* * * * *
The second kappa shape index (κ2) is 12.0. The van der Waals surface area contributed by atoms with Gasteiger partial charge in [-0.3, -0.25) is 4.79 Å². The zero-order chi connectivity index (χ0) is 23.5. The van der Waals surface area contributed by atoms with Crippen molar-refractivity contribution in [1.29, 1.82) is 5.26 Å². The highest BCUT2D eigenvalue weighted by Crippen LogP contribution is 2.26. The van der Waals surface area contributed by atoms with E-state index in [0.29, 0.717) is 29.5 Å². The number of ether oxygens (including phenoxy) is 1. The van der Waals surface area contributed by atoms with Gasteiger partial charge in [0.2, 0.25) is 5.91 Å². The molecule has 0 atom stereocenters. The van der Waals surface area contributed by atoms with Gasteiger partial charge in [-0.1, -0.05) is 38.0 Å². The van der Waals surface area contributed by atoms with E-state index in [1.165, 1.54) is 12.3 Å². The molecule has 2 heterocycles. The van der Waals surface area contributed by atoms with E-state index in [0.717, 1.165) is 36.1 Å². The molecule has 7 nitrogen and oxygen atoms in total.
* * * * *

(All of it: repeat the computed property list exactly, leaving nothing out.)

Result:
The second kappa shape index (κ2) is 12.0. The van der Waals surface area contributed by atoms with Gasteiger partial charge in [-0.3, -0.25) is 4.79 Å². The zero-order chi connectivity index (χ0) is 23.5. The van der Waals surface area contributed by atoms with Crippen molar-refractivity contribution in [1.29, 1.82) is 5.26 Å². The highest BCUT2D eigenvalue weighted by Crippen LogP contribution is 2.26. The van der Waals surface area contributed by atoms with E-state index in [0.29, 0.717) is 29.5 Å². The number of ether oxygens (including phenoxy) is 1. The van der Waals surface area contributed by atoms with Gasteiger partial charge in [0.2, 0.25) is 5.91 Å². The molecule has 0 atom stereocenters. The van der Waals surface area contributed by atoms with Gasteiger partial charge in [-0.1, -0.05) is 38.0 Å². The van der Waals surface area contributed by atoms with E-state index in [1.165, 1.54) is 12.3 Å². The molecule has 2 heterocycles. The van der Waals surface area contributed by atoms with E-state index in [0.717, 1.165) is 36.1 Å². The molecule has 7 nitrogen and oxygen atoms in total.